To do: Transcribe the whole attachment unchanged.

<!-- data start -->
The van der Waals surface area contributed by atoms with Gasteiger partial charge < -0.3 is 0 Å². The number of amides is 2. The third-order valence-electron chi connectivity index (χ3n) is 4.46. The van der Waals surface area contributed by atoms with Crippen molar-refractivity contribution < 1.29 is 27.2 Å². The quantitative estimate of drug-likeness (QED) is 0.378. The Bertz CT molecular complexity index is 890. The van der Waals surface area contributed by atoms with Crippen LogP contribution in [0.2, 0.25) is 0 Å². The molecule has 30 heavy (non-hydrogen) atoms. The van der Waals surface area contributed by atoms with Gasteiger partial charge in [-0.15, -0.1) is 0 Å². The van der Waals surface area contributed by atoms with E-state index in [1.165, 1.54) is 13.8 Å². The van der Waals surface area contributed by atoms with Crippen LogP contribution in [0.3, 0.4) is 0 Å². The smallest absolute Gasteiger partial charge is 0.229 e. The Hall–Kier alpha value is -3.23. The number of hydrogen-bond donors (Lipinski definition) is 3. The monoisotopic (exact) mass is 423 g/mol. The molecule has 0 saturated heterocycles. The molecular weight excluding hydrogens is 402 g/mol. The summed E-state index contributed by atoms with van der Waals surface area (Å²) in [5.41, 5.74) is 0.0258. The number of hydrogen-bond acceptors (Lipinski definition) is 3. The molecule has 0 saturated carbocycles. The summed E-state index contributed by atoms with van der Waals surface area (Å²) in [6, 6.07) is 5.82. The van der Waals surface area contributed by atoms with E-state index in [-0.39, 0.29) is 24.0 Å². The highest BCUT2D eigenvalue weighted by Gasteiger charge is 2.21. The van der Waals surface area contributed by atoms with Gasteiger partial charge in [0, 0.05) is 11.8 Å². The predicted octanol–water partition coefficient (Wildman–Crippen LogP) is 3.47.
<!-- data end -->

The van der Waals surface area contributed by atoms with Gasteiger partial charge < -0.3 is 0 Å². The number of amides is 2. The third-order valence-electron chi connectivity index (χ3n) is 4.46. The van der Waals surface area contributed by atoms with Crippen molar-refractivity contribution < 1.29 is 27.2 Å². The quantitative estimate of drug-likeness (QED) is 0.378. The Bertz CT molecular complexity index is 890. The van der Waals surface area contributed by atoms with Crippen LogP contribution in [0.2, 0.25) is 0 Å². The molecule has 30 heavy (non-hydrogen) atoms. The van der Waals surface area contributed by atoms with Gasteiger partial charge in [-0.15, -0.1) is 0 Å². The van der Waals surface area contributed by atoms with E-state index in [1.165, 1.54) is 13.8 Å². The van der Waals surface area contributed by atoms with Crippen LogP contribution in [0.3, 0.4) is 0 Å². The smallest absolute Gasteiger partial charge is 0.229 e. The Hall–Kier alpha value is -3.23. The number of hydrogen-bond donors (Lipinski definition) is 3. The monoisotopic (exact) mass is 423 g/mol. The molecule has 0 saturated heterocycles. The molecular weight excluding hydrogens is 402 g/mol. The summed E-state index contributed by atoms with van der Waals surface area (Å²) in [5.41, 5.74) is 0.0258. The number of hydrogen-bond acceptors (Lipinski definition) is 3. The molecule has 0 saturated carbocycles. The summed E-state index contributed by atoms with van der Waals surface area (Å²) in [6, 6.07) is 5.82. The van der Waals surface area contributed by atoms with E-state index in [-0.39, 0.29) is 24.0 Å². The highest BCUT2D eigenvalue weighted by Gasteiger charge is 2.21. The van der Waals surface area contributed by atoms with Gasteiger partial charge in [0, 0.05) is 11.8 Å². The predicted octanol–water partition coefficient (Wildman–Crippen LogP) is 3.47.